Friday, July 5, 2013

Independence from Food Restrictions...and Fear

I recently joined a new online community at Freedible.com.  It's a place for people with food allergies, intolerances, special diets, etc., to come together and learn/share/explore with other like-minded people.  Here is a great post by Making it Milk Free (right-click and Open link in new tab, so you can read it next!) that really expresses how I feel about the silver lining of having a child with food allergies and also offers a great description of Freedible.

For the 4th of July festivities, Freedible has started a campaign: Declare Your Independence from Food Restrictions.  We're encouraged to share about how we're not letting food restrictions hold us back.  This is something that I have to work on, constantly.

A good friend invited us over to a gathering for the 4th of July and I was excited, while simultaneously having a pit in my stomach, because it was a potluck BBQ, which can be a source of anxiety for those with children with food allergies.  In the days leading up to the party, the negative thoughts stacked up..."There will be food EVERYWHERE!  There will be mosquitoes!  The nearest hospital is 15 miles away!"  I had to shush those thoughts and focus on what I was going to do to manage all the things I needed to manage, so that we could go to this event, instead of letting my brain make a runaway list of reasons why we couldn't go.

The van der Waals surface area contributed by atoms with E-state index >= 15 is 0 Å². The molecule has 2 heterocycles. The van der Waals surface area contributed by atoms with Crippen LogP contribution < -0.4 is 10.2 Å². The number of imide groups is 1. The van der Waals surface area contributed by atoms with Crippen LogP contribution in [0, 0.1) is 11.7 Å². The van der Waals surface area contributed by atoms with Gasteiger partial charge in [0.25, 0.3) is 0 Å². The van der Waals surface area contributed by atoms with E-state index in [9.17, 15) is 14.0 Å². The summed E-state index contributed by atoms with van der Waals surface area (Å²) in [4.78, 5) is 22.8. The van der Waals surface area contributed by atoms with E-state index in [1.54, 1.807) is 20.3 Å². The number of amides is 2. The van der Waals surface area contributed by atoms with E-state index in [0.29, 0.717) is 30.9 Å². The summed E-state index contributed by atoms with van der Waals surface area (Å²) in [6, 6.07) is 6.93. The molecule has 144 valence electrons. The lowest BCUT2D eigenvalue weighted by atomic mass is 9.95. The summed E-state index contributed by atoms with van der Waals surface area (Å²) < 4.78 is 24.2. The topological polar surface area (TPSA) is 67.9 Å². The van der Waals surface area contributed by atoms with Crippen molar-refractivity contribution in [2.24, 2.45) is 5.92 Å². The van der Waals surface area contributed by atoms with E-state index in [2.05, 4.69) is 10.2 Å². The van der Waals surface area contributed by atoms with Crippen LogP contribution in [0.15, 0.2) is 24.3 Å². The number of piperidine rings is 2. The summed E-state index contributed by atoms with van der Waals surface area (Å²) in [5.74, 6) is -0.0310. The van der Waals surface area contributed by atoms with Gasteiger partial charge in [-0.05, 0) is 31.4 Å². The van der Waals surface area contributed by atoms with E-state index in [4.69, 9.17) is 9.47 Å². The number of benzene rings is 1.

All my worrying and fretting was for naught, though, because this party was filled with friends who know about my daughter's allergies and were looking out for her.  My friend, the host of the party, was compassionately concerned about my daughter's comfort and well-being and I was really touched and ever so grateful.  This was her party, and on top of all the stresses that go along with having a big event at your house, she was thinking of my little girl's safety, and the safety and comfort of all of her guests.  There was a potluck dish that contained pistachios and she asked if I thought it would be OK to serve.  I was a bit hesitant, thinking of nutty hands walking about and she just put it away in the fridge and saved it for later.  That was so sweet of her to put my mind at ease, like that.  

My other friends were helpful, too, helping me out at different points during the party and I was, again, reminded of how lucky I am to be surrounded by such thoughtful people.  I don't take their kindnesses and thoughtfulness for granted!
A group of thoughtful, caring, crazy, funny, sweet ladies!